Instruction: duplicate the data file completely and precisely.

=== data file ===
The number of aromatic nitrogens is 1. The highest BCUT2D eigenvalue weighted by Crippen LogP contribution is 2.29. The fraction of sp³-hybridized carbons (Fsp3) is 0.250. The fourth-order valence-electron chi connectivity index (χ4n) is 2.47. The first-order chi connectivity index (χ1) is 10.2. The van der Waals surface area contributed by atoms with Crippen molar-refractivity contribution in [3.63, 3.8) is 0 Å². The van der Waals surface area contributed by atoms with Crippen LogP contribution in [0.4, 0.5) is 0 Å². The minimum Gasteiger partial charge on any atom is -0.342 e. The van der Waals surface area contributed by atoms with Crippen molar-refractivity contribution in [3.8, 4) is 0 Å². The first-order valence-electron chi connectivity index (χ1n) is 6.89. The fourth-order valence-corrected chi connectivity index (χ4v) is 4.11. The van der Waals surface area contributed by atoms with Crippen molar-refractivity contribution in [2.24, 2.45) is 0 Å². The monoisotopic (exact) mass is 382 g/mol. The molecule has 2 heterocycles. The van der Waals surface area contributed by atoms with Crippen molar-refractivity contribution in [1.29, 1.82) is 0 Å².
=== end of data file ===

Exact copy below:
The number of aromatic nitrogens is 1. The highest BCUT2D eigenvalue weighted by Crippen LogP contribution is 2.29. The fraction of sp³-hybridized carbons (Fsp3) is 0.250. The fourth-order valence-electron chi connectivity index (χ4n) is 2.47. The first-order chi connectivity index (χ1) is 10.2. The van der Waals surface area contributed by atoms with Crippen molar-refractivity contribution in [3.63, 3.8) is 0 Å². The van der Waals surface area contributed by atoms with Crippen LogP contribution in [0.4, 0.5) is 0 Å². The minimum Gasteiger partial charge on any atom is -0.342 e. The van der Waals surface area contributed by atoms with Crippen molar-refractivity contribution in [3.8, 4) is 0 Å². The first-order valence-electron chi connectivity index (χ1n) is 6.89. The fourth-order valence-corrected chi connectivity index (χ4v) is 4.11. The van der Waals surface area contributed by atoms with Crippen molar-refractivity contribution in [2.24, 2.45) is 0 Å². The monoisotopic (exact) mass is 382 g/mol. The molecule has 2 heterocycles. The van der Waals surface area contributed by atoms with Crippen molar-refractivity contribution in [1.29, 1.82) is 0 Å².